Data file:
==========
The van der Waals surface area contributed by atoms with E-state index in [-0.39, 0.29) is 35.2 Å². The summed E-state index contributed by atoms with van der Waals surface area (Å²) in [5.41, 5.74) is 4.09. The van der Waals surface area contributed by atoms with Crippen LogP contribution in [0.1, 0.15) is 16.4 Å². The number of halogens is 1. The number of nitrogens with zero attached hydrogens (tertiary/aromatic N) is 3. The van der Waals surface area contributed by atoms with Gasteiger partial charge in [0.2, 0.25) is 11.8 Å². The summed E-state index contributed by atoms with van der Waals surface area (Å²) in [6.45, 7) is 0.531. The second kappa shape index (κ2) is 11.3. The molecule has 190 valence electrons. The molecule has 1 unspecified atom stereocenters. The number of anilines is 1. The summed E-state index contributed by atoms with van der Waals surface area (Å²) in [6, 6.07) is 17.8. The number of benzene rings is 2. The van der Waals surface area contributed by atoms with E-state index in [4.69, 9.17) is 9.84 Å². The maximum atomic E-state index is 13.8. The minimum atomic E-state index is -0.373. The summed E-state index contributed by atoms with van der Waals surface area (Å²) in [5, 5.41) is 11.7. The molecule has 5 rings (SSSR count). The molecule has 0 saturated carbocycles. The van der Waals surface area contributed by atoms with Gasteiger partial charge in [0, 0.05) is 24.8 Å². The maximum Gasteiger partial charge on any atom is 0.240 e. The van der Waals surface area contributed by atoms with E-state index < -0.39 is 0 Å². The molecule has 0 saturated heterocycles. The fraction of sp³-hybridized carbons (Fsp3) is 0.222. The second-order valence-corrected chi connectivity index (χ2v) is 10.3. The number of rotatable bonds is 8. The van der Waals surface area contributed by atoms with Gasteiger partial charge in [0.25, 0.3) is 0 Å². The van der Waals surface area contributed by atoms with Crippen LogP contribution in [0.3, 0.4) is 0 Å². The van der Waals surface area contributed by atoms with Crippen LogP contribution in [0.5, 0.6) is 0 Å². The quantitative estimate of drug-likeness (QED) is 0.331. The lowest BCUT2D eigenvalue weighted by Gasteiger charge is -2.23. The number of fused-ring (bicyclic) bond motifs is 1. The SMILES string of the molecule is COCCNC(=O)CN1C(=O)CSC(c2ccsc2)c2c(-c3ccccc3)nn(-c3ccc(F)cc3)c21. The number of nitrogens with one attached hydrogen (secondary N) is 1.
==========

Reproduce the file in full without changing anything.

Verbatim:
The van der Waals surface area contributed by atoms with E-state index in [-0.39, 0.29) is 35.2 Å². The summed E-state index contributed by atoms with van der Waals surface area (Å²) in [5.41, 5.74) is 4.09. The van der Waals surface area contributed by atoms with Crippen LogP contribution in [0.1, 0.15) is 16.4 Å². The number of halogens is 1. The number of nitrogens with zero attached hydrogens (tertiary/aromatic N) is 3. The van der Waals surface area contributed by atoms with Gasteiger partial charge in [0.2, 0.25) is 11.8 Å². The summed E-state index contributed by atoms with van der Waals surface area (Å²) in [6.45, 7) is 0.531. The second kappa shape index (κ2) is 11.3. The molecule has 190 valence electrons. The molecule has 1 unspecified atom stereocenters. The number of anilines is 1. The summed E-state index contributed by atoms with van der Waals surface area (Å²) in [6, 6.07) is 17.8. The number of benzene rings is 2. The van der Waals surface area contributed by atoms with E-state index in [4.69, 9.17) is 9.84 Å². The maximum atomic E-state index is 13.8. The minimum atomic E-state index is -0.373. The summed E-state index contributed by atoms with van der Waals surface area (Å²) in [5, 5.41) is 11.7. The molecule has 5 rings (SSSR count). The molecule has 0 saturated carbocycles. The van der Waals surface area contributed by atoms with Gasteiger partial charge in [0, 0.05) is 24.8 Å². The maximum Gasteiger partial charge on any atom is 0.240 e. The van der Waals surface area contributed by atoms with E-state index < -0.39 is 0 Å². The molecule has 0 saturated heterocycles. The fraction of sp³-hybridized carbons (Fsp3) is 0.222. The second-order valence-corrected chi connectivity index (χ2v) is 10.3. The number of rotatable bonds is 8. The van der Waals surface area contributed by atoms with Gasteiger partial charge in [0.25, 0.3) is 0 Å². The van der Waals surface area contributed by atoms with Crippen LogP contribution in [0.3, 0.4) is 0 Å². The van der Waals surface area contributed by atoms with Crippen LogP contribution in [0.5, 0.6) is 0 Å². The quantitative estimate of drug-likeness (QED) is 0.331. The lowest BCUT2D eigenvalue weighted by Gasteiger charge is -2.23. The number of fused-ring (bicyclic) bond motifs is 1. The SMILES string of the molecule is COCCNC(=O)CN1C(=O)CSC(c2ccsc2)c2c(-c3ccccc3)nn(-c3ccc(F)cc3)c21. The number of nitrogens with one attached hydrogen (secondary N) is 1.